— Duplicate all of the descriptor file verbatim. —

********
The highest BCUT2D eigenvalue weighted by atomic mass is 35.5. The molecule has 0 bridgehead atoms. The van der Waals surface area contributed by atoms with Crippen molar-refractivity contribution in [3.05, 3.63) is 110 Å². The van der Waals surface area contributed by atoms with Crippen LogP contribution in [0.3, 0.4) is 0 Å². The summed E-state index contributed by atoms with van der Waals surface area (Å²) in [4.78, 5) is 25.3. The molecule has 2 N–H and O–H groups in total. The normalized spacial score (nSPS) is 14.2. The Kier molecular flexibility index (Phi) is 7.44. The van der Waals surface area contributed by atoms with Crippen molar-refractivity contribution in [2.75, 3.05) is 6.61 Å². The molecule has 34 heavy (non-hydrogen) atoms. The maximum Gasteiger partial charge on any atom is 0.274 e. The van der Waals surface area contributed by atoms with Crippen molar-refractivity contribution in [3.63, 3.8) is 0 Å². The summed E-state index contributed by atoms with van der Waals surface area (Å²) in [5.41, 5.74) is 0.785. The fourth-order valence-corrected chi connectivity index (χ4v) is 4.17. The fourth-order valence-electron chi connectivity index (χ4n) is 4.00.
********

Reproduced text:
The highest BCUT2D eigenvalue weighted by atomic mass is 35.5. The molecule has 0 bridgehead atoms. The van der Waals surface area contributed by atoms with Crippen molar-refractivity contribution in [3.05, 3.63) is 110 Å². The van der Waals surface area contributed by atoms with Crippen LogP contribution in [0.3, 0.4) is 0 Å². The summed E-state index contributed by atoms with van der Waals surface area (Å²) in [4.78, 5) is 25.3. The molecule has 2 N–H and O–H groups in total. The normalized spacial score (nSPS) is 14.2. The Kier molecular flexibility index (Phi) is 7.44. The van der Waals surface area contributed by atoms with Crippen molar-refractivity contribution in [2.75, 3.05) is 6.61 Å². The molecule has 34 heavy (non-hydrogen) atoms. The maximum Gasteiger partial charge on any atom is 0.274 e. The van der Waals surface area contributed by atoms with Crippen molar-refractivity contribution in [3.63, 3.8) is 0 Å². The summed E-state index contributed by atoms with van der Waals surface area (Å²) in [5.41, 5.74) is 0.785. The fourth-order valence-corrected chi connectivity index (χ4v) is 4.17. The fourth-order valence-electron chi connectivity index (χ4n) is 4.00.